• Third, the structural lack of oversight encourages violations of the law. Public trusts are not governed by a nationwide law. Most states have made their own laws, resulting in a fragmented scheme. Since income tax is collected by the central government, states have little incentive to monitor trusts’ activities. Although trusts must file annual accounts with the state charity commissioner, that only applies in states where such an office exists. If there is no state charity commissioner, the only annual filing is income tax returns, which are rarely scrutinized in the absence of a central database on trusts, or statutory scrutiny requirements. Devoid of oversight, trusts are not filing required forms, and are misusing tax exemptions. Furthermore, corporations’ CSR expenditures, in contrast to other types of company spending, do not require statutory auditors.

These weaknesses make religious trusts lucrative money laundering vehicles for the godmen who run them. Unfortunately, fixing this problem is complicated by an additional challenge: India’s leading godmen have large numbers of blindly faithful followers, who vote as a block and may even threaten violent repercussions for any action taken against their leader. This gives the godmen, and others who benefit from this corrupt system, a significant political advantage—sometimes known as “saffron protection,” so called because saffron is the color traditionally associated with Hinduism. Until this saffron shield can be overcome, and the problems with India’s legal (non-)regulation of religious trusts addressed, godmen will be able to continue to amass fortunes by helping crooked politicians and businessmen.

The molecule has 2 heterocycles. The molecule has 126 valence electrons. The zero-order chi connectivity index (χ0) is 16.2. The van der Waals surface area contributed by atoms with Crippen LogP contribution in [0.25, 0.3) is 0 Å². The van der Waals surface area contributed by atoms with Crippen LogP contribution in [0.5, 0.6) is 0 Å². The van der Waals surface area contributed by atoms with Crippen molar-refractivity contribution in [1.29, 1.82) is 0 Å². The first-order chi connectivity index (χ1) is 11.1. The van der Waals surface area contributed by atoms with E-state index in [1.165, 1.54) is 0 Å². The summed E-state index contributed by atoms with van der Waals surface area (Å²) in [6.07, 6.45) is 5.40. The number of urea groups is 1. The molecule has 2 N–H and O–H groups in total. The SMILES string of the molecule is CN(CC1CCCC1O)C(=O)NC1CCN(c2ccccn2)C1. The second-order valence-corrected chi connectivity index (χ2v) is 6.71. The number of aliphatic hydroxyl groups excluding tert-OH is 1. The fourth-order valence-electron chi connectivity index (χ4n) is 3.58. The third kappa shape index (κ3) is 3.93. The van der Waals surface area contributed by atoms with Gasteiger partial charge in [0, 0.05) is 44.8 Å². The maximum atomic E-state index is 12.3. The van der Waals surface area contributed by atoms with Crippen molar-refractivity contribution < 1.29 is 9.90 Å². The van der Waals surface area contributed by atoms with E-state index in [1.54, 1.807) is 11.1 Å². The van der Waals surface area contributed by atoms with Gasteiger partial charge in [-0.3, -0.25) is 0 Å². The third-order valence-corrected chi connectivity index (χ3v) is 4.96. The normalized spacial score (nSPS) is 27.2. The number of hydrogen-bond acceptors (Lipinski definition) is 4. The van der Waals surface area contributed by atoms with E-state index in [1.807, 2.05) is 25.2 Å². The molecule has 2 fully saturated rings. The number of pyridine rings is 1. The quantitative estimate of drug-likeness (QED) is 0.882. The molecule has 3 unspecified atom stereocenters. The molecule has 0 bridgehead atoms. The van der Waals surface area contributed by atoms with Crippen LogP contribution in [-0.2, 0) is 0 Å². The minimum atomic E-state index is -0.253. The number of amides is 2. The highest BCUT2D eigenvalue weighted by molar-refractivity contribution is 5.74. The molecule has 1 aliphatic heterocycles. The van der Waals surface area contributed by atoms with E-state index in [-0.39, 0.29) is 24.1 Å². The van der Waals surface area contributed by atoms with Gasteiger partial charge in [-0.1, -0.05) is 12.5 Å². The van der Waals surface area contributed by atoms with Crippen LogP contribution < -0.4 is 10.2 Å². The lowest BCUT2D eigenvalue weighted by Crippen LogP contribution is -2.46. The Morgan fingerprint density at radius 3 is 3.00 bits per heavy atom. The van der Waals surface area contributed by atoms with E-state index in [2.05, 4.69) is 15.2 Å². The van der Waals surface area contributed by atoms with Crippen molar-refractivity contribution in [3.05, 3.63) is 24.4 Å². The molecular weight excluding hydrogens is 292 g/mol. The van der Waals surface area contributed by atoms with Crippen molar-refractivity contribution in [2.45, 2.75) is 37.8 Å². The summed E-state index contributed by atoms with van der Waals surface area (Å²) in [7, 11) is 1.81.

1 thought on “Godmen or Conmen? How India’s Religious Trust Laws Facilitate Money Laundering Empires

  1. Very interesting read on distrustful trusts. The corruption functions of these trusts resemble the use of markets for antiques and master paintings as money laundering business. The works of the famous artists are essentially bought and sold at unknown prices to an unknown bidders simply to hide or convert black money into white.

Leave a Reply

Fill in your details below or click an icon to log in:

WordPress.com Logo

You are commenting using your WordPress.com account. Log Out /  Change )

Facebook photo

You are commenting using your Facebook account. Log Out /  Change )

Connecting to %s

This site uses Akismet to reduce spam. Learn how your comment data is processed.